Off the Grid: A Look Back at Assassin’s Creed, Part 1: Assassin’s Creed 2
Lockesly Winters is always feeling desynced.
I first played Assassin’s Creed, a game that I’ll get to after every game that came after it, at a friend’s house in the far flung past of 2008. Although I thought it was cool, I never had the time to become engrossed in it myself. The game was wildly successful and thus we got Assassin’s Creed 2, which I ended up renting from a Hollywood Video (a sentence that is truly showing my age), because my friend was too busy playing Dragon Age at the time. I was interested due to a burgeoning love of Renaissance Italy and a lifelong passion for making ridiculous jumps. I played it for hours searching for necks to stab and feathers to collect. In a vain attempt to recapture that glory, I’m looking back on the series now as an adult trying to see what I saw in the series, and at the time of writing it seems like I’m left with disappointment.
Assassin’s Creed 2 is, in a word, clunky. Controlling local Italian eye-candy Ezio is meant to feel smooth with all his more acrobatic moves happening automatically while free running. The problem comes when Ezio and I have differing ideas on what we want to do, a situation that recurs regularly. I want to run up the boxes in front of me and Ezio would rather skewer himself upon the local guard’s sword. This desync between Ezio and me leads to nothing but frustration as the fast-paced gameplay slows to a halt as you attempt a section over and over because Ezio just doesn’t want to be a team player. This could probably be forgiven if AC2 wasn’t a collect-a-thon platformer masquerading as an open world game. Climbing high and pulling off the platforming sections is rewarded with various doodads that unlock more money or pieces of equipment but, other than climbing towers—which are straightforward upward treks—it’s not fun. I skipped most non-assassination side missions because I didn’t want to have to deal with the poor controls. Even those assassinations felt all for naught as money is only worth using to upgrade your family estate, which in turn gives the player more money to spend on more upgrades—with the only worthwhile upgrade being a suit of armor you get for free.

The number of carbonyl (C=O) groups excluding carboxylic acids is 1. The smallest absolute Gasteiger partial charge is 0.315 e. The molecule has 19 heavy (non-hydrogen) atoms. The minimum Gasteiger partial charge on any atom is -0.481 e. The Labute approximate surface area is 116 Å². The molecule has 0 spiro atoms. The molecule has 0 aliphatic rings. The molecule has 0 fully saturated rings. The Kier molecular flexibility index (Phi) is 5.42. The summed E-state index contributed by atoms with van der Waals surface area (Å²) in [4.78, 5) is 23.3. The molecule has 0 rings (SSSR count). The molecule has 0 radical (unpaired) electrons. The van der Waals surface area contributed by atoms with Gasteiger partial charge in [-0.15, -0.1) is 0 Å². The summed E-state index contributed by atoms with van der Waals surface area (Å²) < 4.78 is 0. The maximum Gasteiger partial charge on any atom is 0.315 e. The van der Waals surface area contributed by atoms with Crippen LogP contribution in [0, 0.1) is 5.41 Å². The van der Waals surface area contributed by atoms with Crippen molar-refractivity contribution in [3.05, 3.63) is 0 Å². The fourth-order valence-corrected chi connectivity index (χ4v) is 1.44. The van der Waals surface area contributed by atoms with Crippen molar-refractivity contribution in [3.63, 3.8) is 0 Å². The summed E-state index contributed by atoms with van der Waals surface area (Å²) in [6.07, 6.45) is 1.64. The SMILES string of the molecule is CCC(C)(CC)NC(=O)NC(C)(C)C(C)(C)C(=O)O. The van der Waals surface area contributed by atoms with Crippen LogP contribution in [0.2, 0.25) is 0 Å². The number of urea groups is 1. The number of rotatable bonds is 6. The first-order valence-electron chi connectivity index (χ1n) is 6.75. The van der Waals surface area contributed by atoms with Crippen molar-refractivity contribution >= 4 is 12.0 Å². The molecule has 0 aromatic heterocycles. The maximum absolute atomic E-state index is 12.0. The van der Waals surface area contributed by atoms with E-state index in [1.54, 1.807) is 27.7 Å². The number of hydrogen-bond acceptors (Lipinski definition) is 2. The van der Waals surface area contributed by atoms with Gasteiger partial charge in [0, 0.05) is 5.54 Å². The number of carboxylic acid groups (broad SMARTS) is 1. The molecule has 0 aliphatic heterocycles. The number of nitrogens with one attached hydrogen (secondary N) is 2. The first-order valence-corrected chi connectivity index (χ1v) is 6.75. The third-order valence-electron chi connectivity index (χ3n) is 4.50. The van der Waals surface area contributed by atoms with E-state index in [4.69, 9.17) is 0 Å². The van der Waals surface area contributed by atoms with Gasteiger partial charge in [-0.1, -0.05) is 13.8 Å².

The opening sequence does an excellent job of teaching the player everything they need to survive while letting the player get a great idea of who Ezio is as a person. From beating up a friend’s cheating boyfriend, a teaching moment for fisticuffs, to showing off how to evade guards via running from his own lover’s angry father, this opening section conveys a lot of important tutorial information. It feels smooth and shows that the game is aware of how to teach the player without being too blunt. This sequence helped really endear Ezio to me; the story really drags him through some shit and I honestly felt bad for the guy. He wanted to live his life to the fullest but it was all ripped away as he is thrust into the role of an unwitting pawn in a conspiracy that, even by the end of the game, he is denied an understanding of. Also helping draw me to him is that he’s sexy as hell… moving on.